Welcome to Yale Cancer Center Answers with doctors Francine Foss and Anees Chagpar.  Dr. Foss is a Professor of Medical Oncology and Dermatology, specializing in the treatment of lymphomas.  Dr. Chagpar is Associate Professor of Surgical Oncology and Director of the Breast Center at Smilow Cancer Hospital at Yale-New Haven.  If you would like to join the conversation, you can contact the doctors directly.  The address is canceranswers@yale.edu and the phone number is 1-888-234-4YCC.  This week, doctor Chagpar welcomes Sarah Perrault and Scott Soefje.  Sarah is Clinical Specialist for Hematology Bone Marrow and Scott is Associate Director of Oncology Pharmacy Services at Yale School of Medicine.  Here is Anees Chagpar.
 
Chagpar        Why don’t we start off by having you both tell me a little bit about yourselves and what you do?  Scott, why don’t you start this off?
 
Soefje           I am the Associate Director in charge of the Oncology Pharmacy Services and my job is to direct pharmacy care for cancer patients throughout the Smilow network.  We provide services both in Smilow Cancer Hospital and in the Smilow Care Centers that are located throughout Connecticut.  My job is to guide the services, help develop services, and basically put our pharmacists in the position to be successful to help our patients get better therapy.
 
Chagpar        And Sarah, what about you?
 
Perrault         I currently am the Clinical Pharmacist for both Hematology and Bone Marrow Transplant.  I work primarily both in inpatient and outpatient, so I round with the teams daily and look at patients’ profiles and also work up their chemo. With the outpatient side, I counsel patients and also work their chemo up and make sure everything is delivered on time.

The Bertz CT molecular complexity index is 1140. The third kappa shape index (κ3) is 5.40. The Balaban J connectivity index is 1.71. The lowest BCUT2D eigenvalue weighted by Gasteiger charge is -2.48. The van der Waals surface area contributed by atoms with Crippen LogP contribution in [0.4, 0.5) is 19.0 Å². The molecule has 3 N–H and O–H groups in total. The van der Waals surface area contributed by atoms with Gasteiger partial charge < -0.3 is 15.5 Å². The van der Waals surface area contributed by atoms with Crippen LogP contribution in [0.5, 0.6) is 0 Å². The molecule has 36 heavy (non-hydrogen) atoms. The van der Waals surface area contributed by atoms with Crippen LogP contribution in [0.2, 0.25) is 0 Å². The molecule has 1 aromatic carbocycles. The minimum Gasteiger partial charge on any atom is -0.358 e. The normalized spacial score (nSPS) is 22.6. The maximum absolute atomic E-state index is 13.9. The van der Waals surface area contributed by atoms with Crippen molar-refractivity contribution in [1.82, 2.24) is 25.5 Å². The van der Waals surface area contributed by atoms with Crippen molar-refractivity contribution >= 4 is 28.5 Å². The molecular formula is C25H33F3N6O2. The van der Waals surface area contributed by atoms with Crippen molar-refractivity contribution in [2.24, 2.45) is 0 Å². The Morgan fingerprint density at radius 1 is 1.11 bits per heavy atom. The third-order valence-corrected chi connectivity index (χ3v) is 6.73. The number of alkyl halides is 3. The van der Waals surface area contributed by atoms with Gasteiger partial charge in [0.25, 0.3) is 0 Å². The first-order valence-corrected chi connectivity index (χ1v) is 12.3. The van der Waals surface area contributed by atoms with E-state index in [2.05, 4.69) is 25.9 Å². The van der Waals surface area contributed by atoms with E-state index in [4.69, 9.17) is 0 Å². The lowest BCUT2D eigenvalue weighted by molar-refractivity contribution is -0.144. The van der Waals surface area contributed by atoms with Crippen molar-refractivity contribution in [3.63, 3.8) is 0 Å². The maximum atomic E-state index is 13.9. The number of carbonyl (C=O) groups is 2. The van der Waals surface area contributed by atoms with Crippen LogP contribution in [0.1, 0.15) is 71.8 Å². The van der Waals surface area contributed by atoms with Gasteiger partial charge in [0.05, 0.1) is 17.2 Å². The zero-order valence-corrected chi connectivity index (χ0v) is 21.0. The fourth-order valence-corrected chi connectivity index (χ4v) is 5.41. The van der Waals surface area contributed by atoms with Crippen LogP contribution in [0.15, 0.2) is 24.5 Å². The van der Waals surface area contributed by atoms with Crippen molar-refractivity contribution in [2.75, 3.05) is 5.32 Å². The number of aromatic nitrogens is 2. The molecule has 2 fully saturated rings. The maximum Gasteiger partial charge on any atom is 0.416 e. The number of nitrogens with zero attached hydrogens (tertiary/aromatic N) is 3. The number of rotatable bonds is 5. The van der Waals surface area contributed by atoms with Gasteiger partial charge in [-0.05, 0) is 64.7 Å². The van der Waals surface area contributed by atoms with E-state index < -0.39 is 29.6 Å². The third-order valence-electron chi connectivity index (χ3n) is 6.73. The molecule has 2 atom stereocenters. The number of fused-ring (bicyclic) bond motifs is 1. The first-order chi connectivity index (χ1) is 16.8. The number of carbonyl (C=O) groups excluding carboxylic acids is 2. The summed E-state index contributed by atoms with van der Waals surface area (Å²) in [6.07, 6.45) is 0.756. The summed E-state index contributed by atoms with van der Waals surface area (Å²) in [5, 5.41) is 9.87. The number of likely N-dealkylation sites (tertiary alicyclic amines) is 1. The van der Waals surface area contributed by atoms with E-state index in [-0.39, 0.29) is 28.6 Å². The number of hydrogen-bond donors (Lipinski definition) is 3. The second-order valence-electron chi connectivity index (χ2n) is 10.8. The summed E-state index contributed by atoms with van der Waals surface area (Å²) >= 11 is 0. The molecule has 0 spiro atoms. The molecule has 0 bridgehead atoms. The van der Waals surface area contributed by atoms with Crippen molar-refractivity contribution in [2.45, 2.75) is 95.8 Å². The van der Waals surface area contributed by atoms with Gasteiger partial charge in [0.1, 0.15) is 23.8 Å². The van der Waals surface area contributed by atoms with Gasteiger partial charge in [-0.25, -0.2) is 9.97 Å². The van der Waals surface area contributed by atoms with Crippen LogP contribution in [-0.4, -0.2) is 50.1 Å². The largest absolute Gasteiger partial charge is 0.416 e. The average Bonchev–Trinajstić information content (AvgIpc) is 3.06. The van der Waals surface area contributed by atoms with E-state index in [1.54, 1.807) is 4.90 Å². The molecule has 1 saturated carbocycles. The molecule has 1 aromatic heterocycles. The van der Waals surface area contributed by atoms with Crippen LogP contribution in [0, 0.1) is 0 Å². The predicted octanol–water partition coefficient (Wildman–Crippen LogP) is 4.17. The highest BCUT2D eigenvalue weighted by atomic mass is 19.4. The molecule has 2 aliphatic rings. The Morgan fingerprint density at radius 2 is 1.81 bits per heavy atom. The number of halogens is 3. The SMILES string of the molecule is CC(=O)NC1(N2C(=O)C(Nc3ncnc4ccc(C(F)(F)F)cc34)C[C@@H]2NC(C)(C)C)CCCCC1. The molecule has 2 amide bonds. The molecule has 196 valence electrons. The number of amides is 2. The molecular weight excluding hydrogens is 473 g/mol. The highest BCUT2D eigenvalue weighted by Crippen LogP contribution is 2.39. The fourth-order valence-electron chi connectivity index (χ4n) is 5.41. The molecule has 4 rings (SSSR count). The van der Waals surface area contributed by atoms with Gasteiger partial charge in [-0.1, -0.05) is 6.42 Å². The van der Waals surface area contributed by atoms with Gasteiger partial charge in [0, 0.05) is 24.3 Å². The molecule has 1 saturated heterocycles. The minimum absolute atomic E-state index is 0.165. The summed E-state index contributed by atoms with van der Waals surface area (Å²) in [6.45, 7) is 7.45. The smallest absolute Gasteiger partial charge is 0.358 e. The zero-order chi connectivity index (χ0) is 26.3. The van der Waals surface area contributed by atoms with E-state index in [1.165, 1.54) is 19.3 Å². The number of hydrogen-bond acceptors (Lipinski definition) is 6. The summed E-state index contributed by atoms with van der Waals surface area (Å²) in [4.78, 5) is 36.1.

Chagpar        One of the questions that I think a lot of people will have is, when we think about a pharmacist, we think about our local drug store and it is a guy behind a counter who counts out the number of drugs and puts them in the bottle.  Is that essentially what a pharmacist does or is an oncologic pharmacist different in some way?
 
Soefje           They are different.  A lot of people do not even know there are pharmacists in the hospital, unless we are the ones that are causing the chemo to be delayed sometimes.  Our job is to look at the drug therapy to make sure it is the best, the optimal therapy for that cancer patient.  Pharmacy has been evolving other the last two decades and we are moving more from focusing on getting the drugs out the door to the clinic to be administered to more being in the clinic, being on the team and helping review therapy, helping review the cancer care to make sure we receive the best outcomes for patients.
 
Chagpar        Sarah, you talked a little bit in your intro about how you are actually on rounds with the team, is that common place?
 
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Perrault         Currently we have it both on the oncology side and our hematology side, pharmacists that round with the team, this is actually something that is done worldwide for every single place that has inpatient pharmacy.
 
Chagpar        That is really cool to know that there is somebody from pharmacy with your doctor helping manage the drugs.  Scott, you are not the person who prescribes the drug, but you are there to provide advice on side effects and interactions.  Can you tell us a little more about that?